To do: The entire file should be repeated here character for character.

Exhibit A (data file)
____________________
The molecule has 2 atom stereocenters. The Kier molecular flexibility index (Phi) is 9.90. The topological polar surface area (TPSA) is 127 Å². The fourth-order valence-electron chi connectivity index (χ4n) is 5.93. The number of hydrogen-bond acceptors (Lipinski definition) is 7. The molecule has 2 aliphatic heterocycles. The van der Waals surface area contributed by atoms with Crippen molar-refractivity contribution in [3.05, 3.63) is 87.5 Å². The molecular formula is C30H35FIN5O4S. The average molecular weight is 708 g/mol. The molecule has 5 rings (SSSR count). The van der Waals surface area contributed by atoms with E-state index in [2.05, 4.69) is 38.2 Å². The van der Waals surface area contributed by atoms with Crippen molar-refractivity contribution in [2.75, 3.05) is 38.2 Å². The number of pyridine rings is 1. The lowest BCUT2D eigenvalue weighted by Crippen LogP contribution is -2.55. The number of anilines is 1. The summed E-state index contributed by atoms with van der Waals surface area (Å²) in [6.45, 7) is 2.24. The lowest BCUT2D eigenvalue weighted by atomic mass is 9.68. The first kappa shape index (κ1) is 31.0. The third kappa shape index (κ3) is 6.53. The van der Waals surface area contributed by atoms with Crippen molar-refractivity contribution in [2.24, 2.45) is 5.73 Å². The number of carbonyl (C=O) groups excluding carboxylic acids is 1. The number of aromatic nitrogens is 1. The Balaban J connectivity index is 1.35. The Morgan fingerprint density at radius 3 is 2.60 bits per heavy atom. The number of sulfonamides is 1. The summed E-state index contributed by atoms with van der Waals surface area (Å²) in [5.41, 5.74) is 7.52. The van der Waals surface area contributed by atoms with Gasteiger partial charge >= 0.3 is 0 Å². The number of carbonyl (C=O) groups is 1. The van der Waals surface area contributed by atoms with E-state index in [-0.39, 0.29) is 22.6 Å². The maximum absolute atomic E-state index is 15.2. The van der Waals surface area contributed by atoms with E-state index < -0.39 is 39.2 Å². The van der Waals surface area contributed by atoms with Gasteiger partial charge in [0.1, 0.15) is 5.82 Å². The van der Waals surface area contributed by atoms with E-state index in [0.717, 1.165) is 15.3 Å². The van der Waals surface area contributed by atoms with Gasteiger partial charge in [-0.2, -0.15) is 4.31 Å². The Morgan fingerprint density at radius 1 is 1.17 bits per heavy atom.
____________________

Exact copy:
The molecule has 2 atom stereocenters. The Kier molecular flexibility index (Phi) is 9.90. The topological polar surface area (TPSA) is 127 Å². The fourth-order valence-electron chi connectivity index (χ4n) is 5.93. The number of hydrogen-bond acceptors (Lipinski definition) is 7. The molecule has 2 aliphatic heterocycles. The van der Waals surface area contributed by atoms with Crippen molar-refractivity contribution in [3.05, 3.63) is 87.5 Å². The molecular formula is C30H35FIN5O4S. The average molecular weight is 708 g/mol. The molecule has 5 rings (SSSR count). The van der Waals surface area contributed by atoms with E-state index in [2.05, 4.69) is 38.2 Å². The van der Waals surface area contributed by atoms with Crippen molar-refractivity contribution in [2.75, 3.05) is 38.2 Å². The number of pyridine rings is 1. The lowest BCUT2D eigenvalue weighted by Crippen LogP contribution is -2.55. The number of anilines is 1. The summed E-state index contributed by atoms with van der Waals surface area (Å²) in [6.45, 7) is 2.24. The lowest BCUT2D eigenvalue weighted by atomic mass is 9.68. The first kappa shape index (κ1) is 31.0. The third kappa shape index (κ3) is 6.53. The van der Waals surface area contributed by atoms with Crippen molar-refractivity contribution in [2.24, 2.45) is 5.73 Å². The number of carbonyl (C=O) groups excluding carboxylic acids is 1. The number of aromatic nitrogens is 1. The Balaban J connectivity index is 1.35. The Morgan fingerprint density at radius 3 is 2.60 bits per heavy atom. The number of sulfonamides is 1. The summed E-state index contributed by atoms with van der Waals surface area (Å²) in [5.41, 5.74) is 7.52. The van der Waals surface area contributed by atoms with Gasteiger partial charge >= 0.3 is 0 Å². The number of carbonyl (C=O) groups is 1. The van der Waals surface area contributed by atoms with E-state index in [-0.39, 0.29) is 22.6 Å². The maximum absolute atomic E-state index is 15.2. The van der Waals surface area contributed by atoms with E-state index < -0.39 is 39.2 Å². The van der Waals surface area contributed by atoms with Gasteiger partial charge in [0.1, 0.15) is 5.82 Å². The van der Waals surface area contributed by atoms with E-state index in [0.717, 1.165) is 15.3 Å². The van der Waals surface area contributed by atoms with Gasteiger partial charge in [-0.2, -0.15) is 4.31 Å². The Morgan fingerprint density at radius 1 is 1.17 bits per heavy atom.